We have started formal homeschool this week and it’s been so much fun watching Bou who is now 2.5 years and eager to learn, already thriving in this more structured purposeful play environment. I have been partly inspired by the concept of Tot Trays as widely developed and discussed HERE but also mostly by the Montessori method. Now I am by no means an expert on this subject, but it’s an approach to learning that I have become passionate about and determined to implement at home in the absence of a local Montessori nursery school in our area.


Schooling is a loose term here as we only really do approx 2 hours max of actual structured play and learning a day. 1 hr in the morning and another 1 hr later in the afternoon. Some days less, depending on what other plans we have as a family. Its definitely cut down on screen time and I have even noticed a real change in Bou’s attitude in regard to her toys and things. She is now much more considerate and respectful of her ‘work’ and tidying up is no longer an issue, its just part of the process of purposeful play.


To make a start we utilised some child friendly shelves and I bought a WOODEN TRAY SET then I got busy arranging everything as you might find in a Montessori classroom. Providing a prepared environment where everything should have its place and be easily accessible to the child is a key part of the Montessori practice. Most other materials needed we found either around the house or in Bou’s existing toy stash. We did purchase a few child size utensils – a mini grater, ladles, whisks, tongs etc. However this is by no means essential, as long as your little one can comfortably and safely use the tools and materials thats all that matters.







We organise one activity per tray and then leave the trays out for one week at a time. Little ones will happily complete a task over and over again until satisfied as they are essentially interested in the learning process rather than the end result, unlike us grown ups! Its worth noting that an activity should never be forced upon the child – you are simply presenting them with interesting and engaging opportunities to learn. The child should also be free to participate or not and will let you know when a task has been completed.


We kicked off our first week of homeschool with Montessori practical life activities which is all about learning from everyday real-life experience through practical exercises. This helps develop concentration, co-ordination, fine motor skills and most importantly how to master skills to become independent and confident.


We began with doll washing as bathing baby is a fun reminder for self care. Washing soaping, scrubbing and then drying off baby created a sequence of actions with a rewarding end result.





Here is Bou squeezing oranges to prepare herself a mid morning refreshment. This is harder than it looks and took quite a bit of practice to squeeze out all of that juice. She did get a little frustrated at moments, so we will carry on with this exercise to help build up her confidence. We also strained the pulp and poured the juice into her cup which she guzzled down with great delight!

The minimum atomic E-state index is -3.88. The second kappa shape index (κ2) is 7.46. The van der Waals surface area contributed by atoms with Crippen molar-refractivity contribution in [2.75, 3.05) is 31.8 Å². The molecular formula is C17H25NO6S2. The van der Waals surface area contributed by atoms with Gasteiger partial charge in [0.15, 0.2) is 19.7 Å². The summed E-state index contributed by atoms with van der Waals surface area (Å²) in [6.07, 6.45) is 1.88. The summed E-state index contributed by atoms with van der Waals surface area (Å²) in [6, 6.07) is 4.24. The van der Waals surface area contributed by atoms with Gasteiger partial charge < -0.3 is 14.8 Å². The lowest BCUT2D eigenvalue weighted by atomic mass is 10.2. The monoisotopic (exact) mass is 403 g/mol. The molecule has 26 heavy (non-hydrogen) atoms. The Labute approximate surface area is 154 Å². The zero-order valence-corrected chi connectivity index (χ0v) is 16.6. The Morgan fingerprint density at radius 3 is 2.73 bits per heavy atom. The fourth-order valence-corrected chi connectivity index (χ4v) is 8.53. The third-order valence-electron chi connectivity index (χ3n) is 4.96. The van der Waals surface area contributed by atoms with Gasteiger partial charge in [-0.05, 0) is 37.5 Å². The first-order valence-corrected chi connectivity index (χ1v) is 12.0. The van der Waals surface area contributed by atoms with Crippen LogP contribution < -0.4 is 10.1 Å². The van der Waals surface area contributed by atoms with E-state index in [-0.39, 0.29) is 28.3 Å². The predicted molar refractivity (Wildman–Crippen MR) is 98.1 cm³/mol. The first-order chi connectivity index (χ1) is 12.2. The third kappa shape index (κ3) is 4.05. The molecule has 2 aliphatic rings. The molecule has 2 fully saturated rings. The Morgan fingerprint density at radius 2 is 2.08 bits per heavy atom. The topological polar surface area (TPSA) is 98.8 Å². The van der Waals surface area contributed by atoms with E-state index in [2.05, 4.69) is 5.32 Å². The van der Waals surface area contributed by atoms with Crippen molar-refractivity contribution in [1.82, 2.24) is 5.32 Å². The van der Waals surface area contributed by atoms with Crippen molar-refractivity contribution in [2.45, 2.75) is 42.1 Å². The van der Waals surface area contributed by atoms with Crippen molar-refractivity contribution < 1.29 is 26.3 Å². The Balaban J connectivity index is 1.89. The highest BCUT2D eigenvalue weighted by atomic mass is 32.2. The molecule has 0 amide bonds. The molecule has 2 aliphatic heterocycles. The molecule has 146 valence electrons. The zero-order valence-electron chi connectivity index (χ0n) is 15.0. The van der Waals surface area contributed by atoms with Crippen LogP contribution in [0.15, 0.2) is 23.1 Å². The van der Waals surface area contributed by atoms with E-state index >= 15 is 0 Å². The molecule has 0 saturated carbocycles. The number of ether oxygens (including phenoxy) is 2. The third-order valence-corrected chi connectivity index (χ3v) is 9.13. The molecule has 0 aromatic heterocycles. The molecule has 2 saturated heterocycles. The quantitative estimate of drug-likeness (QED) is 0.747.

Flower arranging proved very popular. We tried it with real flowers and fake plastic ones and she took great care with both arrangements, all the while telling me which flower was for each one of her friends. I think she had just about someone in mind for every flower in that vase!





Washing potatoes was another opportunity for water play with a satisfying end result. Plus helping out with food prep makes her feel like a valued member of the family. Toddlers just love to help and this such a great job for them to do! Bou really enjoys helping me in the kitchen and is so interested in learning about all the different ingredients used in cooking.





Dry transfer work like scooping and pouring is another great skill to master and can easily be switched up by changing utensils, containers, funnels and pouring materials. Exploring the equipment at hand can sometimes result in the funnel becoming a telescope or getting your fingers temporarily stuck in a ladle! Whoops!





Next some fine motor skill work – practicing the pincer grip with pegging and the classic Montessori task – pouring yourself a drink with a real ceramic jug and glass. Look how happy and satisfied she looks!




I did change up the activities a bit throughout the week as I noticed her interest begin to wane, sometimes it was only as simple as switching a utensil or replacing a material to make it feel fresh and fun again. I just love how organic this type of schooling feels – using everyday objects and items from around the house to create interesting, educational activities. But best of all Bou has been so excited about starting school with me and kept exclaiming “this is fun!” Phew.


Next week we will be doing valentines themed trays so watch this space!













Hey!  I’m Jazz Domino Holly – author, designer and mama to daughter and mini-muse, Boo. Welcome to our online home where we share our everyday adventures and document our days, living life colourfully and creatively by the British more ›